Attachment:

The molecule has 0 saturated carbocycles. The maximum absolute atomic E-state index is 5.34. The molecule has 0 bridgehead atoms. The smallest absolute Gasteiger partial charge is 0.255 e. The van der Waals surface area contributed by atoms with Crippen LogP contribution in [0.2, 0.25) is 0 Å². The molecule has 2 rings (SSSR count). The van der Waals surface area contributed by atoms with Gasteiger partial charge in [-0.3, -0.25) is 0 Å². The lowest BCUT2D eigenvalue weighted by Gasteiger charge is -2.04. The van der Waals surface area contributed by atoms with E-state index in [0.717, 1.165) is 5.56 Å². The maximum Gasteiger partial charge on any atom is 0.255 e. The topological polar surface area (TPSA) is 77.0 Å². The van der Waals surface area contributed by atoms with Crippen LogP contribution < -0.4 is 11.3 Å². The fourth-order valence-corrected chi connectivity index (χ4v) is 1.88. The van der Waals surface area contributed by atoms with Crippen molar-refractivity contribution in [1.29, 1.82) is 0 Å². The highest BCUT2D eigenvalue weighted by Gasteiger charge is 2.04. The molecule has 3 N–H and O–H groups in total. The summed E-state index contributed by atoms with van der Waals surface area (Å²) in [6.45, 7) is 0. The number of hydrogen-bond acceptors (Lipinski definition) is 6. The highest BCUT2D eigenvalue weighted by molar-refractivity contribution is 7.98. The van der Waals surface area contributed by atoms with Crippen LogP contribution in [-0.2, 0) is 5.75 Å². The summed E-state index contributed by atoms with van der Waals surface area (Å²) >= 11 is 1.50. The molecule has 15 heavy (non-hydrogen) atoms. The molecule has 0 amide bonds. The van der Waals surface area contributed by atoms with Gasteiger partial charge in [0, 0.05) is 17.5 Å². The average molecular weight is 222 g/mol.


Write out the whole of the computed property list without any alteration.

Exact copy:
The molecule has 0 saturated carbocycles. The maximum absolute atomic E-state index is 5.34. The molecule has 0 bridgehead atoms. The smallest absolute Gasteiger partial charge is 0.255 e. The van der Waals surface area contributed by atoms with Crippen LogP contribution in [0.2, 0.25) is 0 Å². The molecule has 2 rings (SSSR count). The van der Waals surface area contributed by atoms with Gasteiger partial charge in [-0.3, -0.25) is 0 Å². The lowest BCUT2D eigenvalue weighted by Gasteiger charge is -2.04. The van der Waals surface area contributed by atoms with E-state index in [0.717, 1.165) is 5.56 Å². The maximum Gasteiger partial charge on any atom is 0.255 e. The topological polar surface area (TPSA) is 77.0 Å². The van der Waals surface area contributed by atoms with Crippen LogP contribution < -0.4 is 11.3 Å². The fourth-order valence-corrected chi connectivity index (χ4v) is 1.88. The van der Waals surface area contributed by atoms with Crippen molar-refractivity contribution in [1.29, 1.82) is 0 Å². The highest BCUT2D eigenvalue weighted by Gasteiger charge is 2.04. The molecule has 3 N–H and O–H groups in total. The summed E-state index contributed by atoms with van der Waals surface area (Å²) in [6.45, 7) is 0. The number of hydrogen-bond acceptors (Lipinski definition) is 6. The highest BCUT2D eigenvalue weighted by molar-refractivity contribution is 7.98. The van der Waals surface area contributed by atoms with Crippen LogP contribution in [-0.2, 0) is 5.75 Å². The summed E-state index contributed by atoms with van der Waals surface area (Å²) >= 11 is 1.50. The molecule has 15 heavy (non-hydrogen) atoms. The molecule has 0 amide bonds. The van der Waals surface area contributed by atoms with Gasteiger partial charge in [0, 0.05) is 17.5 Å². The average molecular weight is 222 g/mol.